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Are You an Enabler?

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Are You an Enabler?

The term enabler is often used when we talk about addictions, but it also applies to all sorts of other problematic behaviors.

An enabler is a person who encourages or enables negative or self-destructive behavior in another (Google Dictionary). This could look like giving money and a place to live to a drug addict, not following through with consequences when your child breaks a rule, or even calling the school to get a grade changed when your child didn’t really earn the higher grade. There is a difference between being helpful and supportive and enabling. So how do you know if you are an enabler? Here are some signs that you are an enabler:

  1. You tend to ignore, deny or minimize problem behavior, such as telling yourself he might have drunk the whole bottle of wine himself, but he had it with food over a couple of hours time, so it’s not that bad.
  2. You make excuses for the problem behavior, such as “she has a lot on her plate right now,” “he’s been under so much stress,” “he had a bad day at work,” “she’s been having a problem with her son,” or any number of other excuses.
  3. You lie to cover up the problem behaviors, such as denying or withholding information from your spouse about something your child did.
  4. You tend to blame others or a situation, rather than holding the person accountable for the problem behaviors, such as believing your husband only got drunk because of the people he was out with, or you son didn’t do his homework because the teacher didn’t make it clear that something was due tomorrow.
  5. You are the kind of person who typically put the needs and desires of others before you own. You go to great efforts to please others and try to avoid disappointing people, such as not giving your teenager consequences because you don’t want him to be upset with you.
  6. You are afraid to speak up or push back because you want to keep the peace and avoid any negative situations, such as yelling or the silent treatment.
  7. You are seemingly suffering and in more pain the person demonstrating the problem behaviors.

You might be wondering why someone becomes an enabler. The truth is, nobody makes a decision to be an enabler. Most enablers don’t even realize how they are part of the problem. They are simply trying to help in the ways they know how. These ways, however, prove to be faulty and counterproductive. It is hard to allow someone you love to suffer. Unfortunately, though, this is often the only road to recovery.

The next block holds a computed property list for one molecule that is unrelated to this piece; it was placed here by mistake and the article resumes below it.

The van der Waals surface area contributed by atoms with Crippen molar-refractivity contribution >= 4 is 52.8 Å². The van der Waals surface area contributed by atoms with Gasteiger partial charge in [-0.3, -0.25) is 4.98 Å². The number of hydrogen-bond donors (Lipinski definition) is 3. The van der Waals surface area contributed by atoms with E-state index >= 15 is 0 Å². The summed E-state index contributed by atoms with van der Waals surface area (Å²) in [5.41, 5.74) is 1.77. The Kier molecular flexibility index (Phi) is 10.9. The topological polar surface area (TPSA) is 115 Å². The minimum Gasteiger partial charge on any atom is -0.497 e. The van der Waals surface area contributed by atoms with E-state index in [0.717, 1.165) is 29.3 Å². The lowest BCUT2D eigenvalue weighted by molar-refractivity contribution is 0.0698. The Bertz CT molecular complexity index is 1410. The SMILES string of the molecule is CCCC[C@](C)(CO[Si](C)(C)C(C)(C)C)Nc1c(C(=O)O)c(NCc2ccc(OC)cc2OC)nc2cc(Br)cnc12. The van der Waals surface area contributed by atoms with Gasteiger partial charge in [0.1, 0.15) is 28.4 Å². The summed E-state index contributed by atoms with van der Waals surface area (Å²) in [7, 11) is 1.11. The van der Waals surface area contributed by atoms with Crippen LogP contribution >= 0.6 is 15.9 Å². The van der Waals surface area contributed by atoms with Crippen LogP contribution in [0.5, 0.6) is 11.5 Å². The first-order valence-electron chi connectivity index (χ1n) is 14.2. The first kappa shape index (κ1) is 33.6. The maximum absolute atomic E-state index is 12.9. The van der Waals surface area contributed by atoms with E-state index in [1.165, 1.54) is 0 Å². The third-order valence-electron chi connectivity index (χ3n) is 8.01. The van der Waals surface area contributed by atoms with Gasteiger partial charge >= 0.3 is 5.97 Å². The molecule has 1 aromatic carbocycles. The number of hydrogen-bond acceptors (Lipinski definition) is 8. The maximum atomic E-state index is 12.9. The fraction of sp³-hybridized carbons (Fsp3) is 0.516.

If anything above has resonated with you, and you think you might be enabling someone’s addiction or problematic behavior, there is hope. You can learn how you are making the problem worse, and you can make some changes to stop doing it, while still being supportive of the person. You can support and love a person while not supporting certain behaviors. Here are some tips for to get yourself out of being an enabler:

  1. Let the person deal with the problem or mess that they created. No more swooping to rescue them from their own bad decisions.
  2. Ask yourself if the short-term “help” you are giving makes the long-term outcome better or worse. Even if it means everyone has to be a bit uncomfortable for a while, focus on the outcome.
  3. Speak up. Learn to set appropriate boundaries. Say “no” when someone is trying to drag you into their mess. Walk away when you are witnessing inappropriate behavior.
  4. Don’t step into someone else’s problem unless someone’s safety is at risk. If someone is in danger, call 911.
  5. Remind yourself that nobody changes without understanding the consequences of their choices. Don’t continue to pick up the pieces for them.
  6. Show and offer loving support in the way of getting them the help they might need. Also, get yourself some help, too. Al Anon is a great place to start, even if the problem is something other than addiction.
Lori Freson Lori Freson is a Licensed Marriage and Family Therapist in Southern California. She has been working in the mental health field since 1997, and has been a licensed therapist since 2002. Lori currently works in her own thriving private practice in Encino and Sherman Oaks, where she serves the San Fernando Valley and Los Angeles areas.
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